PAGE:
Creating a Modern Workplace with a Multi-Generational Team
Date Published: March 29, 2023
Five generations comprise the workforce today, making it the most varied ever from an age perspective. These generational differences are an asset for an organization when diversity, equality and inclusion (DEI) measures are fused with a goals-focused, wellbeing-oriented company culture.
When not properly managed, generational gaps generate organizational asymmetry. This is most apparent with regard to the defining aspects of a modern workplace: communication, technology and hybrid work.
Align your staff across all age demographics. Ignite the innovation inherent to your diverse team. Learn solutions for obstacles that often arise when creating a modern workplace with a multi-generational team.
Communication Preferences and Protocols
Each generation has preferences regarding communication methods. Older workers typically prefer face-to-face conversations or email. They can become frustrated by what they feel is over-reliance on technology and when digital communications are ignored or misinterpreted.
Younger generations who grew up on all things digital rely on a wide variety of technological communications. They seamlessly adopt new digital tools that can be challenging for older generations to understand or embrace, including messaging applications.
Solution: Have a conversation with your team about communication preferences and establish protocols for when to use certain communications tools for different scenarios. For example, a quick question regarding a certain project will be posted via messaging on a specific channel, while a process change informing a large group can be sent through email.
The technology gap is a significant divergence - arguably the largest - among generations of workers. Gens Y and Z are true digital natives who came of age in a fully digital world with computers, smartphones and an array of applications. Older generations are digital immigrants who, as in the case of Baby Boomers, did not have access to modern computing conveniences, or in the case of Gen X, had minimal exposure. This divide between the inherently tech-acute and the not-quite tech-savvy is a major pain point for organizations around the world.
Solution: Get to know your team’s comfort level with technology. Frame conversations to combat any stigma attached to digital shortcomings, indicating that we all have varying levels of tech abilities. Be prepared to offer coaching, training and upskilling to bridge digital divides.
Aligning on Hybrid Work
One aspect of modern work uniting all generations of employees is their penchant for hybrid schemes. Workers of all ages cite the improved work-life balance that hybrid work affords, and associated time and cost savings on items such as commuting and child care.
Hybrid arrangements are not merely popular among younger workers; in many cases, this has become expected. Studies show that Millennials are likely to seek employment elsewhere if an employer revokes hybrid opportunities. Boomers feel similar with about a third saying they would leave if hybrid options ceased.
Instead, the divergence in attitudes concerning hybrid work typically occurs between leadership and staff, with the former advocating for in-person work and the latter resisting it. In this context, older leaders are more likely than younger managers to deplore the hybrid trend and attempt to deter it with in-office requirements.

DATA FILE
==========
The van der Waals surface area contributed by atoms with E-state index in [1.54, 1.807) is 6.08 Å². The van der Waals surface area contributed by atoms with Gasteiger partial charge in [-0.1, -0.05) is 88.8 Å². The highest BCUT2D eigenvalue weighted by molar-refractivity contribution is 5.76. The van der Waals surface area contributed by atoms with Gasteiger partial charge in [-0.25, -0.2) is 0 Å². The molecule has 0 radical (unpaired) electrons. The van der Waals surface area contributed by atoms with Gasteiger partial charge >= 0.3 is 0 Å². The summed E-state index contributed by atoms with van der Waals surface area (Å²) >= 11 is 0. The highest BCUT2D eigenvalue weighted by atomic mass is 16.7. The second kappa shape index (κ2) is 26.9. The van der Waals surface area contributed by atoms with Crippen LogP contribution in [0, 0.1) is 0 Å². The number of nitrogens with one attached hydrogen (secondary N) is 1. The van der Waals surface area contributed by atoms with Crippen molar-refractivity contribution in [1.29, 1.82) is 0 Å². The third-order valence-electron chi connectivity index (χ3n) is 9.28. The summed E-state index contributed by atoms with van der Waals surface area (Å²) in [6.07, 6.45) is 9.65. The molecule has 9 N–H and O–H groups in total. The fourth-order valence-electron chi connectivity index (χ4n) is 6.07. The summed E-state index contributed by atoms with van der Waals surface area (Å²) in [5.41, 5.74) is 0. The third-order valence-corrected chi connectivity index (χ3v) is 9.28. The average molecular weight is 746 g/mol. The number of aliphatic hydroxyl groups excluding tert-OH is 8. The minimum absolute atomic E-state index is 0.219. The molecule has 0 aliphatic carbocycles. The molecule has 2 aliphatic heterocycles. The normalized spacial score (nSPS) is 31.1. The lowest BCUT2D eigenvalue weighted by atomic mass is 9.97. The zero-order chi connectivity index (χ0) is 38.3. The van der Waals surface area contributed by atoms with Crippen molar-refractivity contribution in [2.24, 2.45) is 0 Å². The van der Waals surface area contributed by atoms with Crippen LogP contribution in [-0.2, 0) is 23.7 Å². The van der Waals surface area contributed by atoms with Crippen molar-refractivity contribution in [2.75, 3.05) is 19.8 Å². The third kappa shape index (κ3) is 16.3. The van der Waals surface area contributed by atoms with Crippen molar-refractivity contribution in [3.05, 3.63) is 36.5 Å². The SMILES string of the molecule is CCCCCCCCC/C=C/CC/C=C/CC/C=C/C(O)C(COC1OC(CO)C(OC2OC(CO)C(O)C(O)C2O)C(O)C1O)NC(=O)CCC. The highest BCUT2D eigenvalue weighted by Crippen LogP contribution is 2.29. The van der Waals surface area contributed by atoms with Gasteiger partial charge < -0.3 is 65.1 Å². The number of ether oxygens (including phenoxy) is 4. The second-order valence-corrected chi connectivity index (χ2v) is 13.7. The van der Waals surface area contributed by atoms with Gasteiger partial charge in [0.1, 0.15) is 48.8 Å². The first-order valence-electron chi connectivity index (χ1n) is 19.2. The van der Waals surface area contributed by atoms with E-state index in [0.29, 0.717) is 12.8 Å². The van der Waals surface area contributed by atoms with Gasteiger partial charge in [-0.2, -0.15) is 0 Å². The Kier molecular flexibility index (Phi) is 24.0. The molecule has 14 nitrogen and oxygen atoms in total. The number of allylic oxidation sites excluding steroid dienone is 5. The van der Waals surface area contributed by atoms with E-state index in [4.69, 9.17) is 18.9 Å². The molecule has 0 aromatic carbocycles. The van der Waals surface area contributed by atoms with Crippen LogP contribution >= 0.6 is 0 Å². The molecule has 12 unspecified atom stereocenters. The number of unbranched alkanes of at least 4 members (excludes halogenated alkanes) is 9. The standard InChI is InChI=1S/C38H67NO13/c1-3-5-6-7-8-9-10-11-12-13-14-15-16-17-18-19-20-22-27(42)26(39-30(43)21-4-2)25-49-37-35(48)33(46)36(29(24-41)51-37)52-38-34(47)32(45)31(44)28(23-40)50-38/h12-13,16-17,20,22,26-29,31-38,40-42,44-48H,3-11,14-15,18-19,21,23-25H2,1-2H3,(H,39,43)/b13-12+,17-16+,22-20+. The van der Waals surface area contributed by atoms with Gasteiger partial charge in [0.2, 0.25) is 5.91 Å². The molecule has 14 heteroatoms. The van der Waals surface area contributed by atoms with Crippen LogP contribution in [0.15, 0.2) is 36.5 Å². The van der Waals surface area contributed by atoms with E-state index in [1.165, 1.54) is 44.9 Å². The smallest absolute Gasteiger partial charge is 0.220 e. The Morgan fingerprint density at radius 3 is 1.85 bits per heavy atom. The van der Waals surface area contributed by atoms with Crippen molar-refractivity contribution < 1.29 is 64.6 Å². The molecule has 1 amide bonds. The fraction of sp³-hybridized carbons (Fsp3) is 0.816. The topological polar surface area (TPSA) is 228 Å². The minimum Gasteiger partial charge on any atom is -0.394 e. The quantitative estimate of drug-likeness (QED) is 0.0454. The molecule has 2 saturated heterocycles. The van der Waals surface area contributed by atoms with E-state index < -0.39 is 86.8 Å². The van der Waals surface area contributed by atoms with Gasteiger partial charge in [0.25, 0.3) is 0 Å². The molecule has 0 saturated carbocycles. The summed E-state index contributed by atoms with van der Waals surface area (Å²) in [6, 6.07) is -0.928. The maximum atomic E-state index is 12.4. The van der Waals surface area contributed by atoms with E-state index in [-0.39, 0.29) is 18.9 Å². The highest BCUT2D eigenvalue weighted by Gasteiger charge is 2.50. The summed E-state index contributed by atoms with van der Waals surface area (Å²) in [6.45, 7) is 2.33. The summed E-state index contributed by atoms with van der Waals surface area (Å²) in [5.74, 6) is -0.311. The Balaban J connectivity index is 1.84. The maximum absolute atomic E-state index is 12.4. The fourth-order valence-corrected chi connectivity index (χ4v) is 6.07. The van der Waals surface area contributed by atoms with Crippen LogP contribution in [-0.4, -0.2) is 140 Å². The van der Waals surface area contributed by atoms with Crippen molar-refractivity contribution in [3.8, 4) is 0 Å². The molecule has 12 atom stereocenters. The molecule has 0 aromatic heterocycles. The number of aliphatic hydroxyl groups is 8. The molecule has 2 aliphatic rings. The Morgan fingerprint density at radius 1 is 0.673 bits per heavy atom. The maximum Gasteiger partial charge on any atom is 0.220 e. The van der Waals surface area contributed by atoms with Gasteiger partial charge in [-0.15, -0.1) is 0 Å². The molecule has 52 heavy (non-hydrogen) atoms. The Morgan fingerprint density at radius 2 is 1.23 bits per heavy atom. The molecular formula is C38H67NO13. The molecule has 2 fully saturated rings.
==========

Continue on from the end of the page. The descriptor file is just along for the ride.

Leaders bring up the following concerns with hybrid:
Deteriorating company culture
Poor communication and collaboration
Difficulty coordinating schedules
The truth is that in most cases a streamlined workflow that harnesses the best of digital capabilities in information sharing, communication, calendering and other functions can easily overcome these issues.
At the heart of much resistance by leaders to hybrid work is a cognitive bias called functional fixedness. This is when other possible functions and behaviours are ignored in favour of holding onto a preconceived notion of how a system should operate. Functional fixedness is a bias that strengthens as we age. While anyone can exhibit functional fixedness, leaders of older generations are more inclined to this oversight which can deter creating a modern workplace with a multi-generational team.
Solution: If members of your leadership team are resisting hybrid work, prepare materials that assuage their concerns, such as studies that indicate increased productivity and employee satisfaction with hybrid models. Consider assembling manager notes and opinions on how their team has operated in hybrid settings and/or an employee survey.
Each generation has something valuable to contribute to your company. Invest in your age-diverse workforce with learning opportunities that shore up weaknesses and play up strengths.
Priority Management has been at the forefront of skills development for workers of all ages and abilities for the last forty years. Our focus is real-world and measurable behavioural improvements that are the catalyst for positive change when creating a modern workplace with a multi-generational team.
Priority Management is a worldwide training company with 55 offices in 15 countries. We have successfully trained more than two million graduates in Priority workshops. Our programs help companies and people be more effective and manage their workflow in and out of the office by providing tools, processes and discipline. Simply put - A Better Way To Work! Clients range from Fortune 500 companies, small-to-medium businesses and government/military employees.
Click Here to learn more about how Priority can help you and your team WorkSm@rt, develop essential management skills and the competencies to....make life and work better and happier!